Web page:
Leading retailers have reacted with relief to this week’s emergency Budget and are confident that it won’t derail the retail recovery.
Shoppers were targeted in the Budget with the biggest increase in tax revenue to come from the VAT rise from 17.5% to 20%. The Budget has been described as the most severe in peace-time Britain, and Chancellor George Osborne said everyone will have to “pay for the past and plan for the future”.
While the VAT rise is unwelcome to retailers, many believe it is necessary to reduce the deficit and ensure the long-term stability of the country. Asda chief executive Andy Clarke called the budget “brave” and welcomed the January 4 start date, saying “it’s a good thing for retailers so we can prepare”.
But others believe the Government should have imposed the rise on February 1. Sainsbury’s chief executive Justin King said: “The date of the change is somewhat disappointing as it is so soon after Christmas and right in the middle of the January Sales period.”
The move to protect categories such as food and children’s clothing from VAT was a welcome relief. Morrisons chief executive Dalton Philips said: “VAT was an obvious target but we are pleased it has not impacted on food as that would affect the poorest in society.”
Shore Capital analyst Clive Black claimed that the grocers would be best placed to gain share in non-food: “We see the space growth, improving capability and strong value credentials of the food retailers as making the food-based superstore groups well positioned to capture share in the 20% VAT era.”
Retailers need to decide how much of the VAT rise they pass on to customers, with many having taken as much cost out of their businesses as possible already. The Office for Budget Responsibility believes retailers will only immediately pass on two-thirds of the £12.1bn pain the VAT increase will bring.
Poundland chief executive Jim McCarthy said he would be “re-engineering” Poundland products and is “reviewing ranges” in the face of the VAT rise. He said he would pull products off the shelves if “it doesn’t make sense” to sell them.
Big-ticket retailers could suffer next year as shoppers pull forward purchases. Ikea UK and Ireland boss Martin Hansson said: “It’s going to be a tough time ahead for consumers.”
Aurora chairman Derek Lovelock said the VAT rise will lead to a “bumper Christmas” with many purchases being brought forward but added that it will be “one hell of a hangover” in the new year.
However, there are fears the scale of the public sector cuts - to cut spending 25% by 2014 - and the possibility of job losses to be revealed in October may hit consumer confidence.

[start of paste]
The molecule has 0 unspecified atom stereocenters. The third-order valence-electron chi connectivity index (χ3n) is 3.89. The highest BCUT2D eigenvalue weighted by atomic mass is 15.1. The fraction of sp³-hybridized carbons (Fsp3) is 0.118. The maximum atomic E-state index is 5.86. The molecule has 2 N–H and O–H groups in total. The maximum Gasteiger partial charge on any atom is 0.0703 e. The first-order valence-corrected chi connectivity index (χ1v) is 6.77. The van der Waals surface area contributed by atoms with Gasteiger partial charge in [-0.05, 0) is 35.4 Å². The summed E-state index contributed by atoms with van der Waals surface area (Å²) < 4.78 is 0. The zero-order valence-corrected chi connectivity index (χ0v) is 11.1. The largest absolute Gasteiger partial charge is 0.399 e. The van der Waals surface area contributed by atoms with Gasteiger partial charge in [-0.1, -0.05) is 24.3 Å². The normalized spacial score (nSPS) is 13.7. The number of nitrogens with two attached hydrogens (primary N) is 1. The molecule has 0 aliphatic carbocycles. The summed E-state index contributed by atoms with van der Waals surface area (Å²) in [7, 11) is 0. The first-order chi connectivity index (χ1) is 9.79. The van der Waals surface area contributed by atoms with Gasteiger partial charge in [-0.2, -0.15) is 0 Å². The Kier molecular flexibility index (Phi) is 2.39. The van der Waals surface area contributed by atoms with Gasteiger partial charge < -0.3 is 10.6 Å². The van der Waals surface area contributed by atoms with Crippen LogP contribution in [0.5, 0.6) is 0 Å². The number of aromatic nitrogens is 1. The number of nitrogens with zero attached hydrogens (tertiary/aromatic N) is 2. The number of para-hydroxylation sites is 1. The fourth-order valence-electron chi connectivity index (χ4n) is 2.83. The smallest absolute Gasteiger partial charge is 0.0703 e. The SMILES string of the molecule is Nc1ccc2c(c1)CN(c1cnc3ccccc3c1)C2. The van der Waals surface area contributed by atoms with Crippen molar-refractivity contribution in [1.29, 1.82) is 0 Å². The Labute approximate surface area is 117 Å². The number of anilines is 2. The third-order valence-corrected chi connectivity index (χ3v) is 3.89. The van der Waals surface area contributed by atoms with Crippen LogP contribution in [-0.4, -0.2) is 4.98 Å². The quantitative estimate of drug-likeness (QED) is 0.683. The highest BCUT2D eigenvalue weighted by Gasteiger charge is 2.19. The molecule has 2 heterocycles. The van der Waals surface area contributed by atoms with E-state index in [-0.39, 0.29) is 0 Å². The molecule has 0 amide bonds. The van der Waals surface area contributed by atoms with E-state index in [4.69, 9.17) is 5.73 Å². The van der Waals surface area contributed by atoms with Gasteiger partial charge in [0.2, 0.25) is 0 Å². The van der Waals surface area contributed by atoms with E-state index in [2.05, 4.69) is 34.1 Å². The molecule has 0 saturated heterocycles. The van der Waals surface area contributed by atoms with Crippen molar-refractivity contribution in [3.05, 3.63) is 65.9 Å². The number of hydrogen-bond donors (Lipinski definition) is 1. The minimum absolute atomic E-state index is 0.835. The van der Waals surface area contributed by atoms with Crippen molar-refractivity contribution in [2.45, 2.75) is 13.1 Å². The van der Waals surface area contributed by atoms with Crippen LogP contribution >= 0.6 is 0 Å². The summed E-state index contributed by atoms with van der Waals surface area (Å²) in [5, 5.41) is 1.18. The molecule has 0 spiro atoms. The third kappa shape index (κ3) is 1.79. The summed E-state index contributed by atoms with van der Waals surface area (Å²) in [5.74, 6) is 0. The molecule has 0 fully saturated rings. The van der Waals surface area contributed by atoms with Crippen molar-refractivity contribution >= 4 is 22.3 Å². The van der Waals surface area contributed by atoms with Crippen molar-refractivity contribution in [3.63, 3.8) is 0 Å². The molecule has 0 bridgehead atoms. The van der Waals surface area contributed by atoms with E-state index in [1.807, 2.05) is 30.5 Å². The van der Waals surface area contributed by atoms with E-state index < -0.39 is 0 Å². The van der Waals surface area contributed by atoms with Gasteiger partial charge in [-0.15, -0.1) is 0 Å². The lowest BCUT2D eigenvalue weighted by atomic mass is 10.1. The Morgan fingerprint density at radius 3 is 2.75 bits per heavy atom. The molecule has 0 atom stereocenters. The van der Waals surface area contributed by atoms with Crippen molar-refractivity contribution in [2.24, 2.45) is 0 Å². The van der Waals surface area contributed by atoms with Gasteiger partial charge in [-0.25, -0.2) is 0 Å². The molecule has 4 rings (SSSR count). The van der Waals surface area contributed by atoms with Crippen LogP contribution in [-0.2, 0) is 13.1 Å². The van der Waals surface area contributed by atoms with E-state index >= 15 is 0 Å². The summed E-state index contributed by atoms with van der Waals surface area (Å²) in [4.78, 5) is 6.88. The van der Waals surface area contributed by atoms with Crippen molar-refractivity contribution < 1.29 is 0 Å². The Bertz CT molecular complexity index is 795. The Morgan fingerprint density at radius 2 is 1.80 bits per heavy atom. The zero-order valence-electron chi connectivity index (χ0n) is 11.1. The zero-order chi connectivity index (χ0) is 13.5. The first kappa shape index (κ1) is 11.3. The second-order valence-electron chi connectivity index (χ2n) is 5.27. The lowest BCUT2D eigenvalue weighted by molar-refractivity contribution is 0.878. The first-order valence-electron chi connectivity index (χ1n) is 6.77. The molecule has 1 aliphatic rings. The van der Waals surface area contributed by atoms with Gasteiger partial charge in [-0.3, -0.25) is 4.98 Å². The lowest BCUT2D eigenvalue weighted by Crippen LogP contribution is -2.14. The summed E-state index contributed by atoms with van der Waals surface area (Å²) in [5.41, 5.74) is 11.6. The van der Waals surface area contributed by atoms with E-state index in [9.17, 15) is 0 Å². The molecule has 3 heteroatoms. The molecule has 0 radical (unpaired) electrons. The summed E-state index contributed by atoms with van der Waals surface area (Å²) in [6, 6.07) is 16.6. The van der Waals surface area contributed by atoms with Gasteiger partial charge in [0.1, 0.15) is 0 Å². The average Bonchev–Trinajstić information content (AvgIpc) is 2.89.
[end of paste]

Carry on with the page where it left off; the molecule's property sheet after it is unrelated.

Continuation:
Lovelock said the cuts in the public sector could lead to heavy job losses, which will impact consumer spending and mean “there will be pressures on both sales and margins for the foreseeable future”.
N Brown chief executive Alan White said some lower income customers would be better off as some are excluded from income tax, and the pay freeze announced across the public sector will not include those earning under £21,000.
More widely, retailers welcomed plans to lift the National Insurance threshold, and reduce corporation tax. Harvey Nichols chief executive Joseph Wan said the move is “business friendly” and added: “The Budget is certainly moving the country in the right direction.”
Grocers also welcomed the possibility that Osborne will look at how to stabilise fuel prices.
Retail reacts to the Budget
- “Businesses need to stand with the government for the longer-term stability of the country” Andy Clarke, Asda
- “It feels like a budget that, while it will be tough, will not lead to a double-dip recession” David Wild, Halfords
- “Moving the VAT rise to January gives us time. But putting it on food would have been cataclysmic” Dalton Philips, Morrisons
- “The public sector cuts are a little harder than we thought and could impact consumer confidence” Carl McPhail, New Look
Budget key points
VAT will rise from 17.5% to 20%
Corporation Tax to be cut from 28% to 24% over next four years
Capital Gains Tax to rise from 18% to 28%
National Insurance the threshold when employers need to start paying National Insurance to rise by the rate of inflation plus £21 per week from April 2011